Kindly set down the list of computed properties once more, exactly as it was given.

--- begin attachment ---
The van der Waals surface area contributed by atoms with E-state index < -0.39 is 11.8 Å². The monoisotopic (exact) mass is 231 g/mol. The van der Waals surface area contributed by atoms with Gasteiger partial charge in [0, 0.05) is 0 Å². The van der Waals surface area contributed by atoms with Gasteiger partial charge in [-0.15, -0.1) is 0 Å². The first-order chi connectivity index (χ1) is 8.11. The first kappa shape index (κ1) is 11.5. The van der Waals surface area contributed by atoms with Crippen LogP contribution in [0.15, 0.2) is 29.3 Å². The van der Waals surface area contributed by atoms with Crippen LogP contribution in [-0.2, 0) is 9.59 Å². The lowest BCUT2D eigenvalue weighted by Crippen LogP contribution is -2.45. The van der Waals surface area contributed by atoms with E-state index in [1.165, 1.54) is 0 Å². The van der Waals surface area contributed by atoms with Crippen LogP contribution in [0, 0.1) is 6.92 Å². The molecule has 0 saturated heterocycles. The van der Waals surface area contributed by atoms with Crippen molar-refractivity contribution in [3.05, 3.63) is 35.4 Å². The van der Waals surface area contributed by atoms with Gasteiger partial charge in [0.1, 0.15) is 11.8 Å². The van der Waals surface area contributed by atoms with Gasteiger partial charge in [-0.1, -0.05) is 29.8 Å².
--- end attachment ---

The van der Waals surface area contributed by atoms with E-state index < -0.39 is 11.8 Å². The monoisotopic (exact) mass is 231 g/mol. The van der Waals surface area contributed by atoms with Gasteiger partial charge in [0, 0.05) is 0 Å². The van der Waals surface area contributed by atoms with Gasteiger partial charge in [-0.15, -0.1) is 0 Å². The first-order chi connectivity index (χ1) is 8.11. The first kappa shape index (κ1) is 11.5. The van der Waals surface area contributed by atoms with Crippen LogP contribution in [0.15, 0.2) is 29.3 Å². The van der Waals surface area contributed by atoms with Crippen LogP contribution in [-0.2, 0) is 9.59 Å². The lowest BCUT2D eigenvalue weighted by Crippen LogP contribution is -2.45. The van der Waals surface area contributed by atoms with E-state index in [1.165, 1.54) is 0 Å². The van der Waals surface area contributed by atoms with Crippen LogP contribution in [0, 0.1) is 6.92 Å². The molecule has 0 saturated heterocycles. The van der Waals surface area contributed by atoms with Crippen molar-refractivity contribution in [3.05, 3.63) is 35.4 Å². The van der Waals surface area contributed by atoms with Gasteiger partial charge in [0.1, 0.15) is 11.8 Å². The van der Waals surface area contributed by atoms with Gasteiger partial charge in [-0.1, -0.05) is 29.8 Å².